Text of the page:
I’ve Said It A Million Times!

by Rebecca Gray

Icrazyn my work as a school social worker, I’m always telling people that we are all doing the best that we can, because if we knew how to do better, we would obviously chose that option over the agony of failure.

This seems a pretty solid philosophy when you are dealing with a child who is in a situation that they’ve never been in before, and they don’t have the skills or knowledge to handle it.  But here’s the tricky part… What about the kid who has made the same mistake over and over again and you’ve told them a million times what to do, and they still don’t do it?

Or think about yourself… don’t you know that you should exercise more, or eat better, or quit smoking?  And yet, you don’t do it.  So, how can it be true that if we knew a better way, we would chose that?

This is where we tend to start labeling behavior.  It’s because that kid is oppositional.  It’s because I’m just lazy.

But every behavior exists for a purpose.  It’s easy to simply label someone as bad, and say they are making poor choices.   It’s harder to dig for the real purpose behind seemingly bad choices, and find the need that is being met by that choice.

That kid who skips school may be at home caring for their preschool sister because mom never came home last night.

The child who talks back to the teacher may be trying to gain status with his peers because he feels he is not as smart as the rest of the kids.

I may not stick to my diet because it’s Christmas time and it’s more important to me to share food and drink with the people I love than worry about the number on the scale.

The answer is not in labeling people as bad, it’s in helping them find a way to meet all their competing needs.  Is there a way for the kid to know their preschool sister is safe and attend school at the same time?  Is there a way for the child to feel “cool” with their peers and still be a respectful person?  Is there a way I can maintain a healthy weight without feeling left out of the party?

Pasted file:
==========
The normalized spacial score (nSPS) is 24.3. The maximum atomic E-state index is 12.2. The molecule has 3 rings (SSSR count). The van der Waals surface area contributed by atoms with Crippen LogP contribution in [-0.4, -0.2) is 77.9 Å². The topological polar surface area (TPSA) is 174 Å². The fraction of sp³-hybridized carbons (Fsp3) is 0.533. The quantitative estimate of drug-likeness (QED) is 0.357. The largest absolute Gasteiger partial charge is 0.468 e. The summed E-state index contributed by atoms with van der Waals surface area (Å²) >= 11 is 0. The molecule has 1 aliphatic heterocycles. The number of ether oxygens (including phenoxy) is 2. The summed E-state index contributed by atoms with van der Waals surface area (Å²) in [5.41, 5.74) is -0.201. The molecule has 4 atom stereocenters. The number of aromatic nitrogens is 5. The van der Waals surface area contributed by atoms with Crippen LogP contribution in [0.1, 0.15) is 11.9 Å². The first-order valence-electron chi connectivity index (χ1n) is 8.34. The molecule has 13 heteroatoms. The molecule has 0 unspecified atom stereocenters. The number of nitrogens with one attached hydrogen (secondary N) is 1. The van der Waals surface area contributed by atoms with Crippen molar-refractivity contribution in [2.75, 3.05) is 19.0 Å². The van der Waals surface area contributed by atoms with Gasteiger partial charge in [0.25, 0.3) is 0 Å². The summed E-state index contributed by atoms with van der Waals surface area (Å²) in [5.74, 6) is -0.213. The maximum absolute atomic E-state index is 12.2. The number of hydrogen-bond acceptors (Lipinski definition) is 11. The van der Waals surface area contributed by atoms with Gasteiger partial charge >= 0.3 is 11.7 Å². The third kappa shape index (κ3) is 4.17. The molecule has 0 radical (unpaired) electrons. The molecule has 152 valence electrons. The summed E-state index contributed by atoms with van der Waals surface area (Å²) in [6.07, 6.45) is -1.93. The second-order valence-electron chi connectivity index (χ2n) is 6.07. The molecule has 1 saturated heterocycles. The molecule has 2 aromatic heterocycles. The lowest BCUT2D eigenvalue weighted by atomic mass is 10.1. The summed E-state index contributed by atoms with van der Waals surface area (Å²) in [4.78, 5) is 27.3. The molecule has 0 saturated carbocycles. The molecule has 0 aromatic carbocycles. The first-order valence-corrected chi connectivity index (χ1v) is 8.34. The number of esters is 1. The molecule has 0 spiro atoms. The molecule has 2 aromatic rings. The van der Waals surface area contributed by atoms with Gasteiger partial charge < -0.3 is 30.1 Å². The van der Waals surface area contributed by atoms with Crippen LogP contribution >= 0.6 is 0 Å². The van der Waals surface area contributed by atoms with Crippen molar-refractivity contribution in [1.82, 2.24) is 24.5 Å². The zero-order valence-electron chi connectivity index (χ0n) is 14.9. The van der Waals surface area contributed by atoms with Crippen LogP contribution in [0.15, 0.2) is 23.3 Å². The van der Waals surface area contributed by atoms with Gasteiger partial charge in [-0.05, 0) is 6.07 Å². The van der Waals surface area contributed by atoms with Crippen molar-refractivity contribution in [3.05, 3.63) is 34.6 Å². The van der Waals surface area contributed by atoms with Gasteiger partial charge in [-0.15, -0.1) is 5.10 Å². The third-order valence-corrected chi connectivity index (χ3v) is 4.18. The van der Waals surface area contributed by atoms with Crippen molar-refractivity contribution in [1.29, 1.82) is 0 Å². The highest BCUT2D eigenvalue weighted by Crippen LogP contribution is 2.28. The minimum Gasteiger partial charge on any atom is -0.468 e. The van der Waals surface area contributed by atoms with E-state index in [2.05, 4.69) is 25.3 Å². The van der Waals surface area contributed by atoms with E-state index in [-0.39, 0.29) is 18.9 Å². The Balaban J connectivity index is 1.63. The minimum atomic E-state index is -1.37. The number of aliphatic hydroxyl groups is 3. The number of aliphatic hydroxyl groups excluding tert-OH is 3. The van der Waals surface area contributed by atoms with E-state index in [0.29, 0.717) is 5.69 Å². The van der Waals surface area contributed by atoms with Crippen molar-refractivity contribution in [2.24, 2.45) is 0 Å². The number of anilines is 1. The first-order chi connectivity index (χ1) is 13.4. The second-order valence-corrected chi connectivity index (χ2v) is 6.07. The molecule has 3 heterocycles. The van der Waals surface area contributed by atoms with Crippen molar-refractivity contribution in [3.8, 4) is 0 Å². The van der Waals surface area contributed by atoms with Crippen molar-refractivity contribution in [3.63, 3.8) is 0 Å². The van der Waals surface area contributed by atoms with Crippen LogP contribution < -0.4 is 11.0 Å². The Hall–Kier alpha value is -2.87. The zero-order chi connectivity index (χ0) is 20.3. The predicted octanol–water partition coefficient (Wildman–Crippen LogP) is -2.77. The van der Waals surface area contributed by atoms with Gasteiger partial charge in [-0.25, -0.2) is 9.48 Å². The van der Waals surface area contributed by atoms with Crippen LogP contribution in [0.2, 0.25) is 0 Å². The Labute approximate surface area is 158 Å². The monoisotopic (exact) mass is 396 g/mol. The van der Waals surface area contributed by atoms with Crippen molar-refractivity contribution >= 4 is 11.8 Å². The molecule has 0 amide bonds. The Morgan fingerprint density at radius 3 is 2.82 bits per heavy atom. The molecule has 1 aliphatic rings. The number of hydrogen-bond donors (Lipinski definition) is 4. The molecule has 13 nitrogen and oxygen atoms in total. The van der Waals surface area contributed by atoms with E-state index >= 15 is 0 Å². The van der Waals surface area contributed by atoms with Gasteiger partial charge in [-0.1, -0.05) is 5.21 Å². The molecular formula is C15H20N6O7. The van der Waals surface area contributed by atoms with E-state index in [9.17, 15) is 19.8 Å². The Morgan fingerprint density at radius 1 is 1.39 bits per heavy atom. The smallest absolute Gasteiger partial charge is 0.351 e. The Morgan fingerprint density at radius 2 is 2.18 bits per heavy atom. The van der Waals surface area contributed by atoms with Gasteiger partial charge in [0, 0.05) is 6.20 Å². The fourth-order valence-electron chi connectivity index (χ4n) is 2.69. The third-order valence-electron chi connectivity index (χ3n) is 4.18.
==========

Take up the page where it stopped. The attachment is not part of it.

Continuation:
A favorite quote of mine is “To know and not do is to really not know.”  You may be able to tell me what to do to meet one of my needs, but if I don’t do it, it’s because there is another need that is interfering.   When people know how to meet all their needs effectively, they do.

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4 thoughts on “I’ve Said It A Million Times!

  1. These are words that I try to remind myself of frequently. In my field, a frequently repeated phrase is “shift judgement to curiosity”. I think it is easier to figure out the “why” behind a behaviour when we get really curious about it and drop the value judgements – just another way of saying what you already stated so well in your post.

  2. I fully agree Rebecca. Behaviour is chosen (consciously or not) to meet a need. It is also a language through which we can get some insight into what is going on for a person. So, how to respond? For me the important thing is to respond to the individual with respect, listen for information about what is going on for them, listen for their feelings and validate them. For example the child who is wanting to look cool in front of peers could be taken aside privately: ” Billy you looked as if you were enjoying other’s attention in class. What is it you are trying to get by making those comments ?” And then “It’s important to me that we get along in this class and also that I can teach the class which is difficult when people make smart comments. Would you be interested in working out a way we can both get a bit more of what we want?” My intention is to build or maintain relationship with the child, indicate my own needs and encourage the child to think about his own choice of behaviour. Then work out together a way forward.

  3. Love the picture!!! A self portrait?

    Your approach is wonderfully compassionate, and certainly more helpful that labeling and pigeon holing.

  4. Thanks for the ending quote. Imagine if in schools, students could so frequently have needs fulfilling experiences that they would look toward creating their own needs fulfilling paths and assist the needs fulfilling paths of their fellow classmates. School would be a place to create belonging, fun, freedom and power/recognition!

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